The Fair Housing Act: the Hot Current Topic in Real Estate
The Fair Housing Act (FHA) was first passed in 1968, as part of the Civil Rights Act of 1968 that President Lyndon B. Johnson signed as an amendment to the 1964 Civil Rights Act. The Civil Rights Act in 1968 differed from the original Civil Rights Act in 1964, and expanded to include the prohibition of discrimnation of housing sales, rentals and financing based on race, religion, gender, national origin, family and handicap status. Title VIII of the Civil Rights Act is now known as the Fair Housing Act by the US Department of Housing and Urban Development. It is to be abided by all professionals involved in housing sale, rental and financial processes, to ensure equal opportunity to all prospective house buyers or renters.
The Fair Housing Act has received national attention in the Real Estate Sector recently due to the three-year long undercover investigation that was recently brought to the public’s attention in November, regarding the unequal treatment of prospective buyers in parts of Long Island. The investigation consisted of 25 trained ‘testers’, that acted as potential home buyers. These testers met with 93 Real Estate Agents in Long Island, and analyzed over 5,700 housing listings in the area. The study found significant evidence through its investigation of unequal treatment of prospective buyers from Real Estate Agents based on their ethnicity. This has sparked a large conversation in the industry in terms of what needs to be done in order to avoid this type of treatment going forward.
In light of this discovery, The National Association of Realtors® met with members of both the US Housing and Urban Development Department, and The Fair Housing Act Department earlier this month to create a new plan to tackle this significant issue. They all unanimously voted in favor of the new plan. The new plan, abbreviated ‘ACT’, stands for (A)ccountability, (C)ulture Change and (T)raining to ensure the 1.4 million REALTORS® in America are doing everything they can to protect housing rights in the US. The new plan specifically commits the NAR to:
- Work closely with State Association Executives to ensure that state licensing laws include effective fair-housing training requirements and hold real estate agents accountable to their fair housing obligations.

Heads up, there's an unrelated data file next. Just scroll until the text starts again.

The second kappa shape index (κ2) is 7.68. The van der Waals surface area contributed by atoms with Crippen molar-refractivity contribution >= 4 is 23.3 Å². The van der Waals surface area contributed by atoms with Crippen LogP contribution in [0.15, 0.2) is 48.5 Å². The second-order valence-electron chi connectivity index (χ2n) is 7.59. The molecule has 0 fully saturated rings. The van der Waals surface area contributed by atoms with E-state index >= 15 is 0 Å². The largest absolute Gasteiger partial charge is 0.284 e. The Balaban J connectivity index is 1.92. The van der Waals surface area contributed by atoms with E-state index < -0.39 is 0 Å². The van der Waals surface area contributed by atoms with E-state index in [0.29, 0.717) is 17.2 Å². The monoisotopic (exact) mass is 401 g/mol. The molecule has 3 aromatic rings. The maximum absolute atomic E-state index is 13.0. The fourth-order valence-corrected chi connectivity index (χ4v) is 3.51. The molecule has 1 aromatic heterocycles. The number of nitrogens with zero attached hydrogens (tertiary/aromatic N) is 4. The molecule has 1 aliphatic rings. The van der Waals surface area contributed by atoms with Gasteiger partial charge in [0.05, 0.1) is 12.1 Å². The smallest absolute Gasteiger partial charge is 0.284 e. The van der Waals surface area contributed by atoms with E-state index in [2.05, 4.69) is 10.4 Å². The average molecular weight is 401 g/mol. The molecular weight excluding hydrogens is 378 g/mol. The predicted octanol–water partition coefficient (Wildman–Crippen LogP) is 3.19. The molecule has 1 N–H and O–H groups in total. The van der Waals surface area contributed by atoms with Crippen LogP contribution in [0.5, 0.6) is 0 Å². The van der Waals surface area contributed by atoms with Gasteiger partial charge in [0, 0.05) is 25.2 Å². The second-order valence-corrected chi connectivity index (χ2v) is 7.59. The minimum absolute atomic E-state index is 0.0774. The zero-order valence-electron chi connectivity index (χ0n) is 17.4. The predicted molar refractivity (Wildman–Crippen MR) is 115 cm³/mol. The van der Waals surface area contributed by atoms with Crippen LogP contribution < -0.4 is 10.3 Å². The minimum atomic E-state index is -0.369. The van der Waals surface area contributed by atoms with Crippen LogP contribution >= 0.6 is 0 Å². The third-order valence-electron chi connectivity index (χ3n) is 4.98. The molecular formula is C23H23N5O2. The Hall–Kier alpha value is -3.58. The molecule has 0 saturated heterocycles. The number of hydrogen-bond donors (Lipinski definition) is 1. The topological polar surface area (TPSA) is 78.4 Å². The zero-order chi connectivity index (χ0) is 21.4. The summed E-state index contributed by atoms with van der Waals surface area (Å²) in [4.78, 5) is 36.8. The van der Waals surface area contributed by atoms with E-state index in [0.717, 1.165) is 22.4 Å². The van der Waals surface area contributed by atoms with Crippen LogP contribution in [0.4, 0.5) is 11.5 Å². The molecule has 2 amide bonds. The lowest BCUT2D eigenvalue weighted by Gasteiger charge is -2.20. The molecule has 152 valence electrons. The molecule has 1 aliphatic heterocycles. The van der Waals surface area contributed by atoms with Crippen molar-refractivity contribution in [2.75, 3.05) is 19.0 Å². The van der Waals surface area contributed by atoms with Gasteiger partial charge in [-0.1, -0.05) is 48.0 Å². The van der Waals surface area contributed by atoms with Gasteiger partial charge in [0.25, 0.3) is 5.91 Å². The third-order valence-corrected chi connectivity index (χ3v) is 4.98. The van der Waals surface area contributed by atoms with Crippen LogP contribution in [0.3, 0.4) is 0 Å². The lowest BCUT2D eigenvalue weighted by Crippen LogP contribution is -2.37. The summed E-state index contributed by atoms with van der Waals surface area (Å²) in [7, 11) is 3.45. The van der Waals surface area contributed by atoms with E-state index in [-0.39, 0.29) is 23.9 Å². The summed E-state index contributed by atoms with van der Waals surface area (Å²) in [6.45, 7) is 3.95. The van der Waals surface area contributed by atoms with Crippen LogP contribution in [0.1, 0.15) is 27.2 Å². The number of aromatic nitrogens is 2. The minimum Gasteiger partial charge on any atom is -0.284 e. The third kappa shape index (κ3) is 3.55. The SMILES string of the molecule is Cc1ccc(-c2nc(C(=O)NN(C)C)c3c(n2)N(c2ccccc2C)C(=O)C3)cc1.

- Launch a Public-Service Announcement Campaign that reaffirm NAR’s commitment to fair housing, and how consumers can report problems.
- Integrate fair housing into all REALTOR® conferences and engagements (to include a fair housing theme throughout the May Midyear Meeting.
- Explore the creation of a voluntary self-testing program, in partnership with a fair housing organization, as a resource for brokers and others who want confidential reports on agent practices so they can address problems.
- Create more robust fair housing education, including unconscious-bias training, and education on how the actions of REALTORS® shape communities.
- Conduct a national study to determine what factors motivate discrimination in sales market.
- Profile leaders who exemplify the best fair housing practices and workplace diversity
- Develop materials to help REALTORS® provide consumers with information on schools that avoids fair housing pitfalls.
Unlike Real Estate Agents, REALTORS® are members of the NAR®, and are abided by a ‘Code of Ethics’ in which they must practice and uphold. The equal treatment of all potential buyers and abiding by the Fair Housing Act is included in the ‘Code of Ethics’. REALTORS® are also required by the NAR® to partake in continuing education courses, to ensure they are up-to-date with all the latest industry trends, as well as ensuring their commitment to the ‘Code of Ethics’. This is one of the major advantages and differences between a Real Estate Agent and a REALTOR®. Real Estate Agents are not abided by the NAR® ‘Code of Ethics’. Working with a local Ulster County REALTOR®, who is a member of both the Ulster County Board of REALTORS® and NAR® helps ensure you are partnered with an industry expert that has your best interest in mind, as well as is bound to the ‘Code of Ethics’.
The UCBR and its members value being a REALTOR® versus a Real Estate Agent, as to ensure their clients are working with Real Estate professionals that value best practice and equal treatment of all their clients. When you’re ready to start looking for your next house, make sure you contact UCBR to ensure you are working with not only the best REALTORS® in the area, but also those who are committed to abiding by the ‘Code of Ethics’, ensuring your best interest in your home hunting journey. Find out more by visiting www.ulstercountyboardofrealtors.com, or calling (845) 338- 5299 to speak with the UCBR in finding the right REALTOR®.
Published in the Daily Freeman on January 26, 2020.
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